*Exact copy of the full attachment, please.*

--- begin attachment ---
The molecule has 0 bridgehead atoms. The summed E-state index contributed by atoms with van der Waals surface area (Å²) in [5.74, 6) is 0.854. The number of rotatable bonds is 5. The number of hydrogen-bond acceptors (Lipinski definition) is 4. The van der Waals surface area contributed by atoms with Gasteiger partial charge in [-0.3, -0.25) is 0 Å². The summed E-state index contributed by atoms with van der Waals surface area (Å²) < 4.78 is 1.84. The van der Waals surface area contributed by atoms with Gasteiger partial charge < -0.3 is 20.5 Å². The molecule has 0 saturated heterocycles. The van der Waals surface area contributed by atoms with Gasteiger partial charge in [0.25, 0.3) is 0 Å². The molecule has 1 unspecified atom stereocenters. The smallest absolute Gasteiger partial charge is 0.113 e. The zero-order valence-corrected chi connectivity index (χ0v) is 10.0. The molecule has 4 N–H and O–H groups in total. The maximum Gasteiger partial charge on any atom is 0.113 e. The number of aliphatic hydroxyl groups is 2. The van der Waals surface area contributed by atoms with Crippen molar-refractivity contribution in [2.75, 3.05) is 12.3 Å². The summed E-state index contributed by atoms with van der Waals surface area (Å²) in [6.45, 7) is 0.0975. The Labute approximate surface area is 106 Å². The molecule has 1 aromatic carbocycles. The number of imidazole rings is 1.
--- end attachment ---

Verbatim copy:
The molecule has 0 bridgehead atoms. The summed E-state index contributed by atoms with van der Waals surface area (Å²) in [5.74, 6) is 0.854. The number of rotatable bonds is 5. The number of hydrogen-bond acceptors (Lipinski definition) is 4. The van der Waals surface area contributed by atoms with Gasteiger partial charge in [-0.3, -0.25) is 0 Å². The summed E-state index contributed by atoms with van der Waals surface area (Å²) < 4.78 is 1.84. The van der Waals surface area contributed by atoms with Gasteiger partial charge < -0.3 is 20.5 Å². The molecule has 0 saturated heterocycles. The van der Waals surface area contributed by atoms with Gasteiger partial charge in [0.25, 0.3) is 0 Å². The molecule has 1 unspecified atom stereocenters. The smallest absolute Gasteiger partial charge is 0.113 e. The zero-order valence-corrected chi connectivity index (χ0v) is 10.0. The molecule has 4 N–H and O–H groups in total. The maximum Gasteiger partial charge on any atom is 0.113 e. The number of aliphatic hydroxyl groups is 2. The van der Waals surface area contributed by atoms with Crippen molar-refractivity contribution in [2.75, 3.05) is 12.3 Å². The summed E-state index contributed by atoms with van der Waals surface area (Å²) in [6.45, 7) is 0.0975. The Labute approximate surface area is 106 Å². The molecule has 1 aromatic carbocycles. The number of imidazole rings is 1.